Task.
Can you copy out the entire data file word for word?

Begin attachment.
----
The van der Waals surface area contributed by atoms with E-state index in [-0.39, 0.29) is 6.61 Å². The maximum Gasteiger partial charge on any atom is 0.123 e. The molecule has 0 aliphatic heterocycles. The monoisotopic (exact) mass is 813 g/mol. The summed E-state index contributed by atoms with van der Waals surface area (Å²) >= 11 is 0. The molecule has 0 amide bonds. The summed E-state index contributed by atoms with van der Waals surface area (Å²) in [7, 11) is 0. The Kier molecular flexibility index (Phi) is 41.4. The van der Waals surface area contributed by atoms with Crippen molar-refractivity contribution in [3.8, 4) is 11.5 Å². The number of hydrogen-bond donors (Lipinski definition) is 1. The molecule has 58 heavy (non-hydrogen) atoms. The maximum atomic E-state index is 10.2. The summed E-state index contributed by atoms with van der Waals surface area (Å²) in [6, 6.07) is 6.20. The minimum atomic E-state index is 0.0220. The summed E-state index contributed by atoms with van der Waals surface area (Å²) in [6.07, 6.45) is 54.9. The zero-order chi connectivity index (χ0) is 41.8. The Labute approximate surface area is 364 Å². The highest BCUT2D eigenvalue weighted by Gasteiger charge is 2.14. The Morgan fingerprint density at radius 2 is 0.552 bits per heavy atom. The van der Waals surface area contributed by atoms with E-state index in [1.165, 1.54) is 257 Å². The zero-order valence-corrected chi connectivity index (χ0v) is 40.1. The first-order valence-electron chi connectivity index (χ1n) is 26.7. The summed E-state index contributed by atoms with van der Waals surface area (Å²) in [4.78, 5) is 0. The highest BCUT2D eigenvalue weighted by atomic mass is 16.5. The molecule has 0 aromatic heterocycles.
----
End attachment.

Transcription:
The van der Waals surface area contributed by atoms with E-state index in [-0.39, 0.29) is 6.61 Å². The maximum Gasteiger partial charge on any atom is 0.123 e. The molecule has 0 aliphatic heterocycles. The monoisotopic (exact) mass is 813 g/mol. The summed E-state index contributed by atoms with van der Waals surface area (Å²) >= 11 is 0. The molecule has 0 amide bonds. The summed E-state index contributed by atoms with van der Waals surface area (Å²) in [7, 11) is 0. The Kier molecular flexibility index (Phi) is 41.4. The van der Waals surface area contributed by atoms with Crippen molar-refractivity contribution in [3.8, 4) is 11.5 Å². The number of hydrogen-bond donors (Lipinski definition) is 1. The molecule has 58 heavy (non-hydrogen) atoms. The maximum atomic E-state index is 10.2. The summed E-state index contributed by atoms with van der Waals surface area (Å²) in [6, 6.07) is 6.20. The minimum atomic E-state index is 0.0220. The summed E-state index contributed by atoms with van der Waals surface area (Å²) in [6.07, 6.45) is 54.9. The zero-order chi connectivity index (χ0) is 41.8. The Labute approximate surface area is 364 Å². The highest BCUT2D eigenvalue weighted by Gasteiger charge is 2.14. The Morgan fingerprint density at radius 2 is 0.552 bits per heavy atom. The van der Waals surface area contributed by atoms with E-state index in [1.165, 1.54) is 257 Å². The zero-order valence-corrected chi connectivity index (χ0v) is 40.1. The first-order valence-electron chi connectivity index (χ1n) is 26.7. The summed E-state index contributed by atoms with van der Waals surface area (Å²) in [4.78, 5) is 0. The highest BCUT2D eigenvalue weighted by atomic mass is 16.5. The molecule has 0 aromatic heterocycles.